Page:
Treasury acts tough on pensions

By John Oyuke, East African Standard

October 7, 2003

The government has appointed a task force to clear the backlog at the Pensions Department in readiness for the coming into effect of a new pensions law at the beginning of next year.

And in a move aimed sparing the government the heavy penalties stipulated in the new law, the Treasury has given the Pensions Department a three-months ultimatum to clear all retirement cases pending before it.

The department must streamline its operations before the end of the year, Financial Secretary, Joseph Oyula, demands in a circular released last week.

"It is observed that the pensions department currently holds a large number of files, which must be cleared within the remaining three months to January 1, 2004 when the amended Act comes into effect," the circular says in part.

The new Pensions Act, 2003 demands that public servants who have attained retirement age be retained on the payroll until their retirement benefits are paid.

It further states that unless payment is delayed by a court process, benefits to dependants be paid within 90 days the upon demise of a public servant.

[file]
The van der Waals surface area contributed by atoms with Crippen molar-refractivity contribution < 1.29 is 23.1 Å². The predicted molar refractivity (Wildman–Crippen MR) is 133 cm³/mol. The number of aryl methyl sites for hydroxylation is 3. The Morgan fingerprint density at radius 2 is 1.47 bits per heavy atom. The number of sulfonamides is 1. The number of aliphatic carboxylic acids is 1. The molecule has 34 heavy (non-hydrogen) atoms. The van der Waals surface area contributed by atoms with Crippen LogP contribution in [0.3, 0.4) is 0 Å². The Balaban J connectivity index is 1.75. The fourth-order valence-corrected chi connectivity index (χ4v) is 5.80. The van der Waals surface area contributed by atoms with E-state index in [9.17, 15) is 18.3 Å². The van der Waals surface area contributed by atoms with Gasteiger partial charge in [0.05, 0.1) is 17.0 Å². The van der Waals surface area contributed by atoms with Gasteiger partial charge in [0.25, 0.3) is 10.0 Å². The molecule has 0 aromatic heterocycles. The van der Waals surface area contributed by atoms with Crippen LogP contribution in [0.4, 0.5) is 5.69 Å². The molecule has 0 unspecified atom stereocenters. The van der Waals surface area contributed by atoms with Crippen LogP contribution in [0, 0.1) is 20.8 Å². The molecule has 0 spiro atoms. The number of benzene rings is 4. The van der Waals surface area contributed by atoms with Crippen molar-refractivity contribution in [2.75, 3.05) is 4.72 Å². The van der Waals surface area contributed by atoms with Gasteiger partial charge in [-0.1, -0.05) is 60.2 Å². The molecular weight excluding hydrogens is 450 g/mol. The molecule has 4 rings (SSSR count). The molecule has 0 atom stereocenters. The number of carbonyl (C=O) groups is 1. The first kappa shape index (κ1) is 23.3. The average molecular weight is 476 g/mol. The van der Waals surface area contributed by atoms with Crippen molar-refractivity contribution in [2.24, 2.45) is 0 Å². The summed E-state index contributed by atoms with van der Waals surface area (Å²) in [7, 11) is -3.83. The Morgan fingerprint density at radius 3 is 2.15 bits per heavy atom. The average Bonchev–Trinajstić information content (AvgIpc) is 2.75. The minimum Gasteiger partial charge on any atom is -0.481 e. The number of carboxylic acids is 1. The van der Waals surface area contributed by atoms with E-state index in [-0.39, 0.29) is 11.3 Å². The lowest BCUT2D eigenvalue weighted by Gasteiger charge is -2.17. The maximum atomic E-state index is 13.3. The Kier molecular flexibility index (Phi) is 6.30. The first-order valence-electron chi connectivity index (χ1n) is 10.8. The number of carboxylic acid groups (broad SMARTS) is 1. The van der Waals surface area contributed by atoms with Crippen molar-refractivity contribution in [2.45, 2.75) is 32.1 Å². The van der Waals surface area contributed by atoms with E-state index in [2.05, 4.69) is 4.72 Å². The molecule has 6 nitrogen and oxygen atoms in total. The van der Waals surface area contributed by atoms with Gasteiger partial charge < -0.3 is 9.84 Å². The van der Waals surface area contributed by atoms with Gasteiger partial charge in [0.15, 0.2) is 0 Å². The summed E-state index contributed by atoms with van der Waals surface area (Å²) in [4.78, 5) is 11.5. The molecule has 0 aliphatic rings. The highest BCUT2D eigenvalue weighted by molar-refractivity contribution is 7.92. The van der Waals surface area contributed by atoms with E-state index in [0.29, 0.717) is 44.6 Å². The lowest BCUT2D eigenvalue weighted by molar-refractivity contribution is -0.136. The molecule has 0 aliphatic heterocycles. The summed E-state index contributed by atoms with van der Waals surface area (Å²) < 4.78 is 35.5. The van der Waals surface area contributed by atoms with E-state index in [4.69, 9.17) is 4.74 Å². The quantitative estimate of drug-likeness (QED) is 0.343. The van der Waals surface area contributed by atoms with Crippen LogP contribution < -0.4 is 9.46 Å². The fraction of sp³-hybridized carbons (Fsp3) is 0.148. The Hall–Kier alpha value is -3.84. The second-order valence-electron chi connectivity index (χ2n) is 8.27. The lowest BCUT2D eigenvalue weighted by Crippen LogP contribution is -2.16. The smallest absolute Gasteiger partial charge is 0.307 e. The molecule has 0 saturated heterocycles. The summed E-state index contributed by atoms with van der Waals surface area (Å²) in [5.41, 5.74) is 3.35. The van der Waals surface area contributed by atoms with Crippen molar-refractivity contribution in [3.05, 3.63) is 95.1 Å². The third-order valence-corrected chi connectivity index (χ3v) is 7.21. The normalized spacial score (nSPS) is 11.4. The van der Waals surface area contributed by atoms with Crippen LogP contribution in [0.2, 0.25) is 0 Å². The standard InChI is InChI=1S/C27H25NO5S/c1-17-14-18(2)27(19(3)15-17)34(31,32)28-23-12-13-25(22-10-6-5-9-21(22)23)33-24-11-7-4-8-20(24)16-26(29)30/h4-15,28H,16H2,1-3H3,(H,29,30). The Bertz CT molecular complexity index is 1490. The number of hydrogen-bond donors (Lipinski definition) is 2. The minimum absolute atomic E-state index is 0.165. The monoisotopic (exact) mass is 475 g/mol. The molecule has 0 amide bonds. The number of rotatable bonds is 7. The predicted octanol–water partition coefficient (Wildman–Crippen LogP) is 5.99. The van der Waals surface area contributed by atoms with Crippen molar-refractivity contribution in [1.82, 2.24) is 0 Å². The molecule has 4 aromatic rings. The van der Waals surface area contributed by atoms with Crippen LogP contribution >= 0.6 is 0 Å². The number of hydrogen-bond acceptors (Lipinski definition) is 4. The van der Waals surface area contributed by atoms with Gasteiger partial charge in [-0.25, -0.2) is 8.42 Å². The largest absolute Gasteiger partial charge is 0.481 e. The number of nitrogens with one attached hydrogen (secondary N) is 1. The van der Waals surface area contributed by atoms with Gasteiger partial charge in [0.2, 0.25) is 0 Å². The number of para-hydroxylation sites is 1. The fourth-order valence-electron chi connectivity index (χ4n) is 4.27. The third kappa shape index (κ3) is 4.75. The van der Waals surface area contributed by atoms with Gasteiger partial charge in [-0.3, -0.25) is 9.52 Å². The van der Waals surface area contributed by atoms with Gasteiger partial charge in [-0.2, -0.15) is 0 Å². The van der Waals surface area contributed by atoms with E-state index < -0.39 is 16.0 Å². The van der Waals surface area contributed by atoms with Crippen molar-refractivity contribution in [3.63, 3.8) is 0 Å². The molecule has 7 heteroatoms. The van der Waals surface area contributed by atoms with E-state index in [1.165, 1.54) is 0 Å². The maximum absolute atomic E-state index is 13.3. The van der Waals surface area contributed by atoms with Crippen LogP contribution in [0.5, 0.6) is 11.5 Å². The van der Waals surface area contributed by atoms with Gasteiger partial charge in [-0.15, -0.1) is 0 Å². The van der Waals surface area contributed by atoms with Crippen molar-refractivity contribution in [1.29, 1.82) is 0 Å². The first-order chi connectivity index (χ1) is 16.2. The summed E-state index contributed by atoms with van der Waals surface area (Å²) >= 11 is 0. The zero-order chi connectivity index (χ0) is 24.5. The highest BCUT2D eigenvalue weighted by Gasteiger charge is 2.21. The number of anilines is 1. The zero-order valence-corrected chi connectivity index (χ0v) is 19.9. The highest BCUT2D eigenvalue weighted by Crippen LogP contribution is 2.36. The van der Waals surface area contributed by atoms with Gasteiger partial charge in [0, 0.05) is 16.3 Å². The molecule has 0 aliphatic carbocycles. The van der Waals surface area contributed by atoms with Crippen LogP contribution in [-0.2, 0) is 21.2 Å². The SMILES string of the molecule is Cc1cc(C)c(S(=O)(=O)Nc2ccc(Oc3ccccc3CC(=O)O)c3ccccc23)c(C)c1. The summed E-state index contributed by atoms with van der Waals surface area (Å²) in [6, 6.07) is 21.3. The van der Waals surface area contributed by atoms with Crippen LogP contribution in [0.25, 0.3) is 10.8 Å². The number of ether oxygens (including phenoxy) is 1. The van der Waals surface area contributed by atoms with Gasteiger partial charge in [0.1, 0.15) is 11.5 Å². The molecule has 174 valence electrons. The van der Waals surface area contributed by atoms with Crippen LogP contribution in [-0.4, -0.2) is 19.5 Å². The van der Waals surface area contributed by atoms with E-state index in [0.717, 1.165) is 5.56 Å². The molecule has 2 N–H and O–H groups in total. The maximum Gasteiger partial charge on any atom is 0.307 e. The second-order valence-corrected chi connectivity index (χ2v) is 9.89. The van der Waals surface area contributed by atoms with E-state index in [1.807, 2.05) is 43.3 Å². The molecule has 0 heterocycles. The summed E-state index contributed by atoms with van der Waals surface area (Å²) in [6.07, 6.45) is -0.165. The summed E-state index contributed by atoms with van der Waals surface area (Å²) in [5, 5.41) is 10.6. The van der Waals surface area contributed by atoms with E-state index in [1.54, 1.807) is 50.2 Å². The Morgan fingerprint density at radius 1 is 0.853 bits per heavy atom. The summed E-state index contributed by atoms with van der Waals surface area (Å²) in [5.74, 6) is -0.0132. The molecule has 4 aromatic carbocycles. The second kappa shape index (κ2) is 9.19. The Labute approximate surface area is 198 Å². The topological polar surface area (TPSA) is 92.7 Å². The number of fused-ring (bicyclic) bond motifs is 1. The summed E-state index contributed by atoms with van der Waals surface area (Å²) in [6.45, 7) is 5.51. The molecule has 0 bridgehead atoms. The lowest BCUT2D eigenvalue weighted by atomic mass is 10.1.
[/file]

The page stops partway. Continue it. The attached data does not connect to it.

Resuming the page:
The law is expected to restrain inordinate delays in the processing of retirement benefits to public servants that currently characterises the department. Some retiring public servants have had to wait for over three years to get their dues.

Operations at the department at one time became so vexatious, forcing the then Finance permanent secretary, Martin Oduor Otieno, to remind the officers that they were likely suffer the consequences of their lethargic operations upon their retirement.

In his circular, Oyula impressed permanent secretaries to facilitate the processing of required documents to enable the Pensions Department meet its obligations in accordance with the new law.

"It is important to note that retaining officers in your payrolls after retirement date will not only interfere with your personal emoluments budget provision, but the payments will also be irregular," Oyula says.

All ministries are expected to co-operate in ensuring smooth processing of pensions in accordance with the procedure laid down by Directorate of Personnel Management (DPM).

The DPM presents each ministry or department with a list of those expected to retire in the new financial year.

Ministries are also expected to adhere to DPMís requirement that they submit papers for an officer retiring upon attainment of compulsory retirement age of 55 years nine months in advance.

The department further demands that papers for officers leaving the service on any other grounds be prepared and forwarded to the pensions department immediately the notice of retirement is received.





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